While there are many factors that affect the outcome of a motion or hearing in a family law case, typically a national health crisis is not one of them. The recent Covid-19 pandemic has significantly altered the course of family law cases in New York City and throughout the nation, however. As such, it is critical for anyone with a family law matter pending in New York City to understand how their case may be affected. If you live in New York and have concerns regarding a family law issue, it is prudent to speak with a New York family law attorney to discuss how recent events may affect your case.
Recent Administrative Orders Relating to New York City Family Courts
On March 7, 2020, Governor Andrew Cuomo issued an executive order declaring the entire State of New York in a State disaster emergency due to the fact that many people have been diagnosed with Covid-19, and it is anticipated that the numbers will increase. Pursuant to Governor Cuomo’s authority, he temporarily stayed all deadlines in all cases, including family law cases. In other words, the time limitations for when an action, motion, or other proceeding or process must be commenced, filed, or served is tolled from the date of the order until April 19, 2020. As such, no adverse action can be taken against a party in a family law matter, or any other matter, for failing to file a pleading or response during that time.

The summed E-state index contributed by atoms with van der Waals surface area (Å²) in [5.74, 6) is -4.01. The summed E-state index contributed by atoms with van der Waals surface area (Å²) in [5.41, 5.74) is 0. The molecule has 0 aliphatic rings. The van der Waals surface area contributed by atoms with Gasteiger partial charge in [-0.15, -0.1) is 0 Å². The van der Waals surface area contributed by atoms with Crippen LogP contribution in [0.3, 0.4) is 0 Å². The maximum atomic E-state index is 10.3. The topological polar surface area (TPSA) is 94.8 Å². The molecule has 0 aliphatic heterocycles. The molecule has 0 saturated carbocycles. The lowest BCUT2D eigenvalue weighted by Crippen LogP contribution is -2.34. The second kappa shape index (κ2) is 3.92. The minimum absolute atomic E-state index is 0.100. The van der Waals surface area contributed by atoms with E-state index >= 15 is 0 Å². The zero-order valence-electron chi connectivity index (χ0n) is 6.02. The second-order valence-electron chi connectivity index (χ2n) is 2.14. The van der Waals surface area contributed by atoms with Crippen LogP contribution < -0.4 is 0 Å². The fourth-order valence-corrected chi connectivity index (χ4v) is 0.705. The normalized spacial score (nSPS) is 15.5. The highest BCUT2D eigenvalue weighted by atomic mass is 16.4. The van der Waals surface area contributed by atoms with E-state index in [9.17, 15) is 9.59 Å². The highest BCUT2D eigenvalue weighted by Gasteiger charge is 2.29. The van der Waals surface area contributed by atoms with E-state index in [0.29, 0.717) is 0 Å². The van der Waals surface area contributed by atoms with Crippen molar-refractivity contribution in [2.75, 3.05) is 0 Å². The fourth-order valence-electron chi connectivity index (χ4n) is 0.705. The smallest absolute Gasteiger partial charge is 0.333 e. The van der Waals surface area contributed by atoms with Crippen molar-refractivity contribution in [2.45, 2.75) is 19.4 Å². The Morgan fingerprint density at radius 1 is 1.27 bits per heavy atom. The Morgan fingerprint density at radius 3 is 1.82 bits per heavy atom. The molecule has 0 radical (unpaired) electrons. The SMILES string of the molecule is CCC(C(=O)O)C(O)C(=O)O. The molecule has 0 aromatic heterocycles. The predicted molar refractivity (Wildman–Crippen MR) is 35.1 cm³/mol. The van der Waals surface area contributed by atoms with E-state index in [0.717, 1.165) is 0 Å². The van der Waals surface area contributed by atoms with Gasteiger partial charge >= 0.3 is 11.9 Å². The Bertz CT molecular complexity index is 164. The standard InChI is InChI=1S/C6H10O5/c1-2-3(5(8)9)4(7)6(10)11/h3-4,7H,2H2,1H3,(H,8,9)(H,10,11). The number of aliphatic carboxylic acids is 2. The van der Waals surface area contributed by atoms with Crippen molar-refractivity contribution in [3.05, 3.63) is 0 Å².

This does not mean the courts are closed, however. Instead, pursuant to a press release from the Chief Administrative Judge for the New York State Court System, on March 26, 2020, the New York City Family Court began hearing certain matters by telephone or vide appearance, in an effort to contain and mitigate the spread of Covid-19, while still allowing the court to provide necessary emergency relief to the families and children the family court serves. Specifically, hearings regarding child protective intake cases that involve removal applications, emergency family offense petitions, newly filed cases for juvenile delinquency that involve remand applications, and writ applications regarding parenting time or custody, where there is an order in place, may be heard via remote methods.